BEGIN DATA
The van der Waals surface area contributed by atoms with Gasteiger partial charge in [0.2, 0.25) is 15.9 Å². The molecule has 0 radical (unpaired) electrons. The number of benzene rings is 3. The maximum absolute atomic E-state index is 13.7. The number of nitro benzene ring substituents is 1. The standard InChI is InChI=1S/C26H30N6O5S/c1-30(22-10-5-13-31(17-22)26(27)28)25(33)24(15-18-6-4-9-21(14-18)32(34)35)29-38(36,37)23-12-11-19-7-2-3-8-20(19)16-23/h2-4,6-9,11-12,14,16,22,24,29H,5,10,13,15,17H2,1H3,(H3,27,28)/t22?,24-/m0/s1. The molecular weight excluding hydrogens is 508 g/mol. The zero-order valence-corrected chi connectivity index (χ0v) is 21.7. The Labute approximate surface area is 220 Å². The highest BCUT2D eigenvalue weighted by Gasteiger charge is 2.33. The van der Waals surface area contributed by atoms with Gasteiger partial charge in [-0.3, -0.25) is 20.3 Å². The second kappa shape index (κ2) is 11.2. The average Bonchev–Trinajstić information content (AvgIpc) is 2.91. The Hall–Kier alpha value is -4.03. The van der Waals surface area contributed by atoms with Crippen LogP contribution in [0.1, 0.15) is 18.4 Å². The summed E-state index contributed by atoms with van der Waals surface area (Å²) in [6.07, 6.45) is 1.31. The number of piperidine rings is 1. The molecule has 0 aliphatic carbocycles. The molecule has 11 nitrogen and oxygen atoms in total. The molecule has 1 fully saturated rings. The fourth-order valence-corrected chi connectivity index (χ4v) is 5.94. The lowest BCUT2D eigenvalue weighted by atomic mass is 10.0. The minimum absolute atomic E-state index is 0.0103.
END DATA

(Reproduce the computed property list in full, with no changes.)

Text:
The van der Waals surface area contributed by atoms with Gasteiger partial charge in [0.2, 0.25) is 15.9 Å². The molecule has 0 radical (unpaired) electrons. The number of benzene rings is 3. The maximum absolute atomic E-state index is 13.7. The number of nitro benzene ring substituents is 1. The standard InChI is InChI=1S/C26H30N6O5S/c1-30(22-10-5-13-31(17-22)26(27)28)25(33)24(15-18-6-4-9-21(14-18)32(34)35)29-38(36,37)23-12-11-19-7-2-3-8-20(19)16-23/h2-4,6-9,11-12,14,16,22,24,29H,5,10,13,15,17H2,1H3,(H3,27,28)/t22?,24-/m0/s1. The molecular weight excluding hydrogens is 508 g/mol. The zero-order valence-corrected chi connectivity index (χ0v) is 21.7. The Labute approximate surface area is 220 Å². The highest BCUT2D eigenvalue weighted by Gasteiger charge is 2.33. The van der Waals surface area contributed by atoms with Gasteiger partial charge in [-0.3, -0.25) is 20.3 Å². The second kappa shape index (κ2) is 11.2. The average Bonchev–Trinajstić information content (AvgIpc) is 2.91. The Hall–Kier alpha value is -4.03. The van der Waals surface area contributed by atoms with Crippen LogP contribution in [0.1, 0.15) is 18.4 Å². The summed E-state index contributed by atoms with van der Waals surface area (Å²) in [6.07, 6.45) is 1.31. The number of piperidine rings is 1. The molecule has 0 aliphatic carbocycles. The molecule has 11 nitrogen and oxygen atoms in total. The molecule has 1 fully saturated rings. The fourth-order valence-corrected chi connectivity index (χ4v) is 5.94. The lowest BCUT2D eigenvalue weighted by atomic mass is 10.0. The minimum absolute atomic E-state index is 0.0103.